Listed below is his brief bio:
After joining the Max Planck Institute for Intellectual Property, Competition and Tax Law in Munich (Germany) in autumn 2007, Henning Grosse Ruse – Khan has focussed on new approaches for balancing private rights and public interests in international economic law, in particular intellectual property protection. Previously Henning worked as a Lecturer in International Trade Law at the University of Leicester (United Kingdom). His research and teaching centres on international intellectual property protection and development issues, law and organisation of the WTO and further on issues of commercial conflicts of laws and jurisdiction (private international law).
Henning also worked as a research fellow at the Institute for Information, Telecommunication and Media Law (ITM) of the University of Muenster on intellectual property- and information technology law within two international research projects funded by the EU Commission (ECLIP, RESPECT). He has also acted as a visiting scholar on WTO-, International Trade- and Intellectual Property Law at the International Islamic University in Islamabad, Pakistan (2004-2005) and at the University of Frankfurt, Frankfurt a. M., Germany (2007).
His most recent publications include ‘A Comparative Analysis of Policy Space in WTO Law’ (November 26, 2008), Max Planck Papers on Intellectual Property, Competition & Tax Law Research Paper No. 08-02, available here; ‘A Pirate of the Caribbean? The Attractions of Suspending TRIPS Obligations` Journal of International Economic Law, 11 (2) 313-364 (2008) and ‘The Role of Chairman’s Statements in the WTO’ Journal of World Trade Law, 41 (3): 475-534, (2007); ‘Proportionality and Balancing within the Objectives of Intellectual Property Protection’, in P Torremanns (ed), Intellectual Property and Human Rights, 161-194 (Kluwer, 2008).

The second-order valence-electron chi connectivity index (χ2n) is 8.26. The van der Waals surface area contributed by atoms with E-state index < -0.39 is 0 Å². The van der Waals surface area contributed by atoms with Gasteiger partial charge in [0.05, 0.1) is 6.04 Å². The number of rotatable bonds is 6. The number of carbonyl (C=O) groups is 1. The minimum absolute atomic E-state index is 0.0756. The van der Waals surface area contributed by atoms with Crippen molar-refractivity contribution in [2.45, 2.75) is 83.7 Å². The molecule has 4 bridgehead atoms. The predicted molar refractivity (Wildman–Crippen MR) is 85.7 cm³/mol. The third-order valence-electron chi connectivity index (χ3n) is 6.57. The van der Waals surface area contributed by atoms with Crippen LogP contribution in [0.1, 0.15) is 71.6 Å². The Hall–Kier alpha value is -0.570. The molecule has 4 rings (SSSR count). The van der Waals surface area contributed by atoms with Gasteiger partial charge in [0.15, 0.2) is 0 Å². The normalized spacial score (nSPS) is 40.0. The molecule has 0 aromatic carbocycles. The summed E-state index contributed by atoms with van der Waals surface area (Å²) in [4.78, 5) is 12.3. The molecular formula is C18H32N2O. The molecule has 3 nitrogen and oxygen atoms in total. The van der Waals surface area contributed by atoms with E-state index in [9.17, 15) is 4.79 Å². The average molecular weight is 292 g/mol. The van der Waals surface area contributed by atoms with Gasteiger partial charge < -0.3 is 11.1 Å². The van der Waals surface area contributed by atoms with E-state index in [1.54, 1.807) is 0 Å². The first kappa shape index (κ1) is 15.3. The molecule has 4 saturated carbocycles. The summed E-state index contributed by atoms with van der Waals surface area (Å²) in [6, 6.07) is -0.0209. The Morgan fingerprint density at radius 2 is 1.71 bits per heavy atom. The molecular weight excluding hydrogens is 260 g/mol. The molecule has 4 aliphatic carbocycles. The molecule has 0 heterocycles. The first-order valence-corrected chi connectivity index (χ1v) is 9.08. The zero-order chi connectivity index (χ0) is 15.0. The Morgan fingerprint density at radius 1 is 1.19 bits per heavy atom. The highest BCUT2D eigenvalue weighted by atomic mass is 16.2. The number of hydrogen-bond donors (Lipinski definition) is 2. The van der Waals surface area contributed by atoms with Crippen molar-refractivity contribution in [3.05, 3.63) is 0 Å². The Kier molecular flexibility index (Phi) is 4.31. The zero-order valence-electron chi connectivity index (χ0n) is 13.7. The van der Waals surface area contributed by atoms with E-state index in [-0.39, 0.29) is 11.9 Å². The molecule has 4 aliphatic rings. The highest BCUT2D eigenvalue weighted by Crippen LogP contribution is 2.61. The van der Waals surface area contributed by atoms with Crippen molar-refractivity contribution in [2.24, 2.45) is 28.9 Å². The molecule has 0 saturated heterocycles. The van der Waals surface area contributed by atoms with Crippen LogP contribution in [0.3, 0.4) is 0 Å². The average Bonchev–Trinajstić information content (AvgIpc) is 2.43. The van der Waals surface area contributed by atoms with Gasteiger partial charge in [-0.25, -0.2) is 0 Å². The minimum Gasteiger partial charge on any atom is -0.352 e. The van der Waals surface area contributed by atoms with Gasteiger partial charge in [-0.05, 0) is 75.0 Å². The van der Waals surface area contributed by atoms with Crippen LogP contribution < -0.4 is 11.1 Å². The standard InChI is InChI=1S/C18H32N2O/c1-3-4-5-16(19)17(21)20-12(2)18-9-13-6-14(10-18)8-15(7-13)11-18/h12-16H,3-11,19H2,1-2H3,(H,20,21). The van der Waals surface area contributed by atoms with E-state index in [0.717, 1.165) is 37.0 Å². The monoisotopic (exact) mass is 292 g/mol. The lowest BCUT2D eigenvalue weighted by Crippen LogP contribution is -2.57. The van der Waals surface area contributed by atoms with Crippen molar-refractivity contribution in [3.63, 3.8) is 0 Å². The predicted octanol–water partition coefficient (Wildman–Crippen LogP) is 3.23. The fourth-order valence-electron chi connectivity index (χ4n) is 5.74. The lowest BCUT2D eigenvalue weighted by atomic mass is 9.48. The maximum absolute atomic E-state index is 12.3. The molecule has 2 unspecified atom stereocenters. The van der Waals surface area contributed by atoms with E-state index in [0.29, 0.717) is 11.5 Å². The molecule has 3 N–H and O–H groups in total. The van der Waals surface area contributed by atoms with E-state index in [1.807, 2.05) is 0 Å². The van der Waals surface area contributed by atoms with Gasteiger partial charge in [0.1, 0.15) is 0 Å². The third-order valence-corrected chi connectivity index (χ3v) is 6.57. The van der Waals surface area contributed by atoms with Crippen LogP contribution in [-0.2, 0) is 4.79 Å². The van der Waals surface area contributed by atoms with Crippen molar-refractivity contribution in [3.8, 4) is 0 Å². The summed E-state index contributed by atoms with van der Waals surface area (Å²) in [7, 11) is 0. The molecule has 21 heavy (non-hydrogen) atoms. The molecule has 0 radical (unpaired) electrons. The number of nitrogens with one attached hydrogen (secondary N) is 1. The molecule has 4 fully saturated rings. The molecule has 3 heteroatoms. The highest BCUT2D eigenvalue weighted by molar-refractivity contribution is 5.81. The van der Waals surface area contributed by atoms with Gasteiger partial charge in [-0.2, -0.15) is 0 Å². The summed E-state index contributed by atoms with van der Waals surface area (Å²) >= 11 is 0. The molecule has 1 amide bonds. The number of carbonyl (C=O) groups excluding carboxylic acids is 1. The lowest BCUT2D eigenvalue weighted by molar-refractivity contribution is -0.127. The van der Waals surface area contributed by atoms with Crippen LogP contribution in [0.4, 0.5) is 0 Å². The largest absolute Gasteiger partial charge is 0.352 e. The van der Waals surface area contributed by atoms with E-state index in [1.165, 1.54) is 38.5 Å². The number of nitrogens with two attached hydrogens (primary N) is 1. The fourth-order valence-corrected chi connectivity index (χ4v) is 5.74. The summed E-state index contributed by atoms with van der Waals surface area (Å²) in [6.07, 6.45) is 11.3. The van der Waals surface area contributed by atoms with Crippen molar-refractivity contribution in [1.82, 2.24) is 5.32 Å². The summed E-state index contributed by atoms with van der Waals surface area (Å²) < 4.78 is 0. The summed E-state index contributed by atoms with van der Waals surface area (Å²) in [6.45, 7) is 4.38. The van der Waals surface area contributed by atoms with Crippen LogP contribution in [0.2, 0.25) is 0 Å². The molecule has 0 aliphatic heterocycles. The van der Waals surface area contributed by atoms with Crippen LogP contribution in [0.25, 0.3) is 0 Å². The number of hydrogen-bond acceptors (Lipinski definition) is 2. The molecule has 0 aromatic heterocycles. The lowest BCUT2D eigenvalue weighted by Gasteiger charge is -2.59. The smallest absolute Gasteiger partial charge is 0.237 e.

In this guest post, Henning deals with a topic that is of considerable interest to me personally i.e “policy space” in TRIPS that enable member countries to factor in “public interest”–a theme that is quite prevalent in Indian IP, and made even more prevalent with Justice Bhat in his controversial Roche vs Cipla decision. For those interested in his full length paper, please see here. Here is his post:
“COMPARING POLICY SPACE IN THE WTO – DOES TRIPS OFFER SUFFICIENT ROOM TO REGULATE PUBLIC INTERESTS?
The State has the inherent right to take measures in public interest abridging the rights, of the holders of intellectual property rights. (Communication from India in the context of the Uruguay Round of Multilateral Trade Negotiations, 5 September 1989)
As an IP lawyer who got gradually more and more into WTO law, I have always been fascinated with the concept of a general public interest exception as found in the WTO rules on goods and services: In essence such an exception allows WTO Members to override any of their obligations under the General Agreement on Tariffs and Trade (GATT) and the General Agreement on Trade in Services (GATS) – if certain conditions are met. In a paper available here, I have compared the scope of policy space for domestic public interest measures under the three core areas of WTO regulation: TRIPS, GATT and GATS. Below you can find an introduction to the issues at hand and my main conclusions: